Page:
James Inhofe is an Oklahoma Republican and ranking member of the Senate Committee on Environment and Public Works.
Call it the global warming crackup, an unfolding process of contradictory claims about glaciers, weather, and scientists asserting a consensus when none exists. Global warming alarmists can't make up their minds because the entire basis for their energy rationing project has collapsed into a mess of errors, exaggerations, and deceit. Let me explain.
The Obama administration said the Intergovernmental Panel on Climate Change is the "gold standard" for climate science, yet now the Environmental Protection Agency administrator won't defend it. The IPCC and Al Gore won the Nobel Peace Prize. Now the IPCC has retracted several false claims concerning, among other things, rain forests shrinking, crops dying, and sea levels rising. We've been told weather is not to be confused with climate, except when you have heat waves or blizzards. We've been told cap-and-trade would create thousands of green jobs, yet the Congressional Budget Office, Department of Energy, National Black Chamber of Commerce, and others say it would mean a net loss of jobs.
We are told that increasing levels of CO2 will increase temperature, yet the key scientist in the climategate scandal says there's been "no statistically significant warming" in the past 15 years—all while CO2 levels have increased. We've been told that there is an "indisputable consensus" that human-caused global warming is happening and pushing the planet to certain disaster. Yet that same scientist—Phil Jones, former director of Britain's Climatic Research Unit, the foremost such center—now says that the vast majority of climate scientists don't agree on what the data are telling us.
What's going on here? When thousands of E-mails were released from the Climatic Research Unit in November, we finally were able to pull back the veil of the so-called climate consensus. As ranking member of the Senate Committee on Environment and Public Works, I have released a minority staff report that uses these E-mails to show that the world's leading climate scientists apparently discussed manipulating data to fit preconceived conclusions and pressuring journal editors not to publish scientific work contrary to their own. This would violate fundamental ethical principles guiding scientific (and taxpayer-funded) research and, our report points out, may violate federal laws.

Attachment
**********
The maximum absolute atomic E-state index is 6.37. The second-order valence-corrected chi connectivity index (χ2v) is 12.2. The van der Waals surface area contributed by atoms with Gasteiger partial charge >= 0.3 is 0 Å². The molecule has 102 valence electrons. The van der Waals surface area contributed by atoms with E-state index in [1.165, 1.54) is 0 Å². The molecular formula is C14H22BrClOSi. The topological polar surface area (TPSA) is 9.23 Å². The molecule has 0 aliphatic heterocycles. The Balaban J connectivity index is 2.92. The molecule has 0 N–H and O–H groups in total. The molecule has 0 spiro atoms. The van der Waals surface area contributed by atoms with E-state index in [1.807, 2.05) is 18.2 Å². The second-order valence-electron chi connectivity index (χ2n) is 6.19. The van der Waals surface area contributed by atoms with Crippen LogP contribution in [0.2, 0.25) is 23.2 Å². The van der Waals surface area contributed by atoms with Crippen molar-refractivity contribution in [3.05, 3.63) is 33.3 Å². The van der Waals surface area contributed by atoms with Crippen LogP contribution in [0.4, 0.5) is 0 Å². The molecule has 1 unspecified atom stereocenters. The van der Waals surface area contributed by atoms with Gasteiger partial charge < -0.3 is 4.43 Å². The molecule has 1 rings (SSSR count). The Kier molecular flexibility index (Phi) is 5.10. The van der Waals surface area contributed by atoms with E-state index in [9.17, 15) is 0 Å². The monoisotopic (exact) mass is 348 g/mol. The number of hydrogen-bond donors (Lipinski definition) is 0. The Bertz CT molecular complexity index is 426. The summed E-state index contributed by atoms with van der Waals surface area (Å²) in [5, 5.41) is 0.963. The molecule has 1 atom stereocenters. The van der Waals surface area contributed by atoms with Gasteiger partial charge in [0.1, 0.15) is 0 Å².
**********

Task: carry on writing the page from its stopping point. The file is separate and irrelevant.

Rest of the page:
The E-mail controversy has been airily dismissed by the Obama administration as nothing more than scientists "lacking interpersonal skills." One Democratic senator called it a "little E-mail squabble." The evidence proves otherwise. At the center of the controversy were the same scientists who wrote and edited the IPCC's reports—the reports alarmists claim form the climate science "consensus." Moreover, those reports provide the critical basis for cap-and-trade legislation and the EPA's endangerment finding regarding greenhouse gases. Yet climategate shows what I've asserted all along: The basis for those disastrous policies is flawed and should be thrown out.
Unfortunately, that's not what EPA is doing. It wants $43.5 million in new funding to regulate greenhouse gases. This is seed money for the most economically destructive regulatory initiative in this nation's history.
Back in 2005, I gave a speech urging reforms at the IPCC, trying to get the United Nations body to produce reliable, objective science. But the IPCC ignored my recommendations. And now, after several embarrassing gaffes—for example, stating falsely that Himalayan glaciers would melt by 2035—the calls for reform are deafening.
My minority report shows the world's leading climate scientists acting like political scientists, with an agenda disconnected from the principles of good science. And it shows that there is no consensus—except agreement there are significant gaps in what scientists know about the climate system. It's time for the administration to recognize this. Its endangerment finding rests on bad science. It should throw out that finding and abandon greenhouse gas regulation under the Clean Air Act—a policy that will mean fewer jobs, higher taxes, and economic decline.